CBDC, stablecoins and commercial bank money can coexist, Brainard says
- A U.S. digital dollar could “coexist with and be complementary to stablecoins and commercial bank money” in some future circumstances, Federal Reserve Vice Chair Lael Brainard said Thursday at a House Financial Services Committee hearing.
- Brainard told lawmakers the deployment of a central bank digital currency (CBDC) could help keep the Fed abreast of technological innovation in other countries and the private sector and could strengthen the role of the dollar as the global reserve currency.
- Lawmakers remain divided on the efficacy of a U.S. CBDC, with some critics arguing a digital dollar would siphon deposits away from the banking system, reducing credit availability and curbing private-sector money creation.
Thursday’s hearing came in the wake of the collapse in price of algorithmic stablecoin TerraUSD this month, and shortly after the Fed wrapped up a 120-day comment period on the CBDC report it published in January.
In testimony released before the hearing, Brainard argued that a Fed-backed digital dollar could exist side by side with commercial bank money and privately developed stablecoins, assuming robust regulatory guardrails were in place.
With proper regulation, a CBDC “could provide a safe, central bank liability as the neutral settlement layer in the digital financial ecosystem,” Brainard said. “It would actually facilitate and enable private sector innovation.”
Brainard cited the explosive growth in popularity of stablecoins in recent times as a reason regulators should step in to protect investors. She pointed to the crash of TerraUSD and Luna, as well as the temporary de-pegging of Tether this month, to highlight the need for stricter laws in the space. In doing so, Brainard concurred with Treasury Secretary Janet Yellen, who called for stronger regulation of stablecoins during a Senate Banking Committee hearing last week.
Not all lawmakers see eye to eye about the practicality and necessity of a CBDC, however.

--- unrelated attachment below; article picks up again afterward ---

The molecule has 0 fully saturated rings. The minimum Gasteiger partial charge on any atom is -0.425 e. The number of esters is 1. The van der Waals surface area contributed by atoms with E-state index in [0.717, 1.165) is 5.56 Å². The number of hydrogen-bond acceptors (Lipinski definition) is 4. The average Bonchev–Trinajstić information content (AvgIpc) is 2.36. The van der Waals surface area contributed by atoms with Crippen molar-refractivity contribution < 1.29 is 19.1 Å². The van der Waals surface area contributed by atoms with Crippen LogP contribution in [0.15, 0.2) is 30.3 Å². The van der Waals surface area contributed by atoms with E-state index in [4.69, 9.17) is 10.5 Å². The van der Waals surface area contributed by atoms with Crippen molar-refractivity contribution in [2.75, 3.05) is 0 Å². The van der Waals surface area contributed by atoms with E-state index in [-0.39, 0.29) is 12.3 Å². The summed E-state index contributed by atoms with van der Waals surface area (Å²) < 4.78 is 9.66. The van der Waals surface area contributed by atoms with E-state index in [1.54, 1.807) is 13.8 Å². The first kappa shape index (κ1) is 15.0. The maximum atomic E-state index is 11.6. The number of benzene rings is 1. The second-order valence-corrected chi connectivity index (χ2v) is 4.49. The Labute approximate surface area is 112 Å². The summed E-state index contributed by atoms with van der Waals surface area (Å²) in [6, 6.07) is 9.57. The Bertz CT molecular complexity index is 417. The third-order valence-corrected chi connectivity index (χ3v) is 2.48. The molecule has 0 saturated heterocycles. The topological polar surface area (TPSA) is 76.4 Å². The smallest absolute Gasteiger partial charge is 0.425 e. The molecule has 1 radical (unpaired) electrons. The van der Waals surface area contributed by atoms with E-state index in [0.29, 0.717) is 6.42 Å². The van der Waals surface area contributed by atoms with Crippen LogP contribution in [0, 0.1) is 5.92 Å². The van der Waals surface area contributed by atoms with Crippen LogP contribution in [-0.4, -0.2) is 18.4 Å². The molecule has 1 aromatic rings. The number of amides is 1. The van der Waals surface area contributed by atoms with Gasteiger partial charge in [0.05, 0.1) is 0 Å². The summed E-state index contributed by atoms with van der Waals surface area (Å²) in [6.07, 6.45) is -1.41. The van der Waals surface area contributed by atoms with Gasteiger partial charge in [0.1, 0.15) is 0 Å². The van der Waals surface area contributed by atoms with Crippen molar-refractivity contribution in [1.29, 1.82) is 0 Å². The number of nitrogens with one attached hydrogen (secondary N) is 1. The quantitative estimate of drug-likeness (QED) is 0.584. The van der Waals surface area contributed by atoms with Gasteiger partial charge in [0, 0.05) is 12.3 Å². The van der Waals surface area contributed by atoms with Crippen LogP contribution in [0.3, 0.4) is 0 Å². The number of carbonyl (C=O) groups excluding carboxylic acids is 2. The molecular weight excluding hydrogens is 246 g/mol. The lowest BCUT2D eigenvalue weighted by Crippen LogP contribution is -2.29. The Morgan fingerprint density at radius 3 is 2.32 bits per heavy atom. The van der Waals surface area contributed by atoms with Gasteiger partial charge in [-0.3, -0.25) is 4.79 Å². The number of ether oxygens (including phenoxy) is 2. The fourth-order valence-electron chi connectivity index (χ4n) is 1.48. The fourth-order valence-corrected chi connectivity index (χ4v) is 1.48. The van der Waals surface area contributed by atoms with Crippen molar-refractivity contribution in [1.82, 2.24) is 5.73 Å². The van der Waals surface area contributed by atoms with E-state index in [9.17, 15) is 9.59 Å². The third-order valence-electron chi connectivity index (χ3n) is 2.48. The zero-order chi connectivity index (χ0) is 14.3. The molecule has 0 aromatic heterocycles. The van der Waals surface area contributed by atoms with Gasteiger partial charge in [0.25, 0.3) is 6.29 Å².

“What specific problems, if any, will a central bank digital currency solve?” Rep. Patrick McHenry, R-NC, asked Brainard at the hearing.
Brainard, along with House Financial Services Committee Chair Maxine Waters, D-CA, contended the deployment of a CBDC could help the U.S. keep up with other nations developing CBDC projects — particularly China, which is piloting a digital yuan.
In addition, “a U.S. CBDC may be one potential way to ensure that people around the world who use the dollar can continue to rely on the strength and safety of the U.S. currency to transact and conduct business in the digital financial system,” Brainard said.
One key source of contention on the question of developing a U.S. CBDC is the impact such technology would have on the commercial banking industry.
In letters to the Fed sent Monday, banking trade groups the American Bankers Association (ABA) and the Bank Policy Institute (BPI) argued that a CBDC would pull hundreds of billions of dollars out of bank deposits, slashing banks’ steadiest source of funding and vastly reducing credit availability to households and businesses.
“A widely available CBDC could serve as a substitute for commercial bank money, possibly reducing the aggregate amount of deposits in the banking system,” Brainard said. “Accordingly, if the Federal Reserve were to move forward on CBDC, it would be important to develop design features that could mitigate such risks, such as offering a non-interest bearing CBDC or limiting the amount of CBDC a consumer could hold or transfer.”